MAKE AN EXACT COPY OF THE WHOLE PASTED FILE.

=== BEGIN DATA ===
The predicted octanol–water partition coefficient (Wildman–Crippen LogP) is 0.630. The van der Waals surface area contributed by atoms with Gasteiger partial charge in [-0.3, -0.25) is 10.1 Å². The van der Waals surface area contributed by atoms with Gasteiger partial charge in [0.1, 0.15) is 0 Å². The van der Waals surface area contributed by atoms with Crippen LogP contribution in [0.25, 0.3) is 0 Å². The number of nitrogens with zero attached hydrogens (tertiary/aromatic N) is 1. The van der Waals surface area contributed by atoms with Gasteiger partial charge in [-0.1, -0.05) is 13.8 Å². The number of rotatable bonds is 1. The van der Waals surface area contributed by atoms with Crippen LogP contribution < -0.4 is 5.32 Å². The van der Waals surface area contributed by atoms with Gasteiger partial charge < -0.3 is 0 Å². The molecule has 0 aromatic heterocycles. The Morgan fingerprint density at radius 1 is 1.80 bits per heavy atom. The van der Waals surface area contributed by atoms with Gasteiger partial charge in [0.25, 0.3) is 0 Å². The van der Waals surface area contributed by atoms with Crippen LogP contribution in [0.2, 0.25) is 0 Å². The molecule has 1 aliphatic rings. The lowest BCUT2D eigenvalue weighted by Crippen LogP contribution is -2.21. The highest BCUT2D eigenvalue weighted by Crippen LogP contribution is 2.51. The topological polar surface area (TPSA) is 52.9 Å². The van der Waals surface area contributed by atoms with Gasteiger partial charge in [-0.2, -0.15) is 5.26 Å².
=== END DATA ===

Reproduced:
The predicted octanol–water partition coefficient (Wildman–Crippen LogP) is 0.630. The van der Waals surface area contributed by atoms with Gasteiger partial charge in [-0.3, -0.25) is 10.1 Å². The van der Waals surface area contributed by atoms with Gasteiger partial charge in [0.1, 0.15) is 0 Å². The van der Waals surface area contributed by atoms with Crippen LogP contribution in [0.25, 0.3) is 0 Å². The number of nitrogens with zero attached hydrogens (tertiary/aromatic N) is 1. The van der Waals surface area contributed by atoms with Gasteiger partial charge in [-0.1, -0.05) is 13.8 Å². The number of rotatable bonds is 1. The van der Waals surface area contributed by atoms with Crippen LogP contribution < -0.4 is 5.32 Å². The van der Waals surface area contributed by atoms with Gasteiger partial charge < -0.3 is 0 Å². The molecule has 0 aromatic heterocycles. The Morgan fingerprint density at radius 1 is 1.80 bits per heavy atom. The van der Waals surface area contributed by atoms with Gasteiger partial charge in [0.25, 0.3) is 0 Å². The van der Waals surface area contributed by atoms with Crippen LogP contribution in [0.2, 0.25) is 0 Å². The molecule has 1 aliphatic rings. The lowest BCUT2D eigenvalue weighted by Crippen LogP contribution is -2.21. The highest BCUT2D eigenvalue weighted by Crippen LogP contribution is 2.51. The topological polar surface area (TPSA) is 52.9 Å². The van der Waals surface area contributed by atoms with Gasteiger partial charge in [-0.2, -0.15) is 5.26 Å².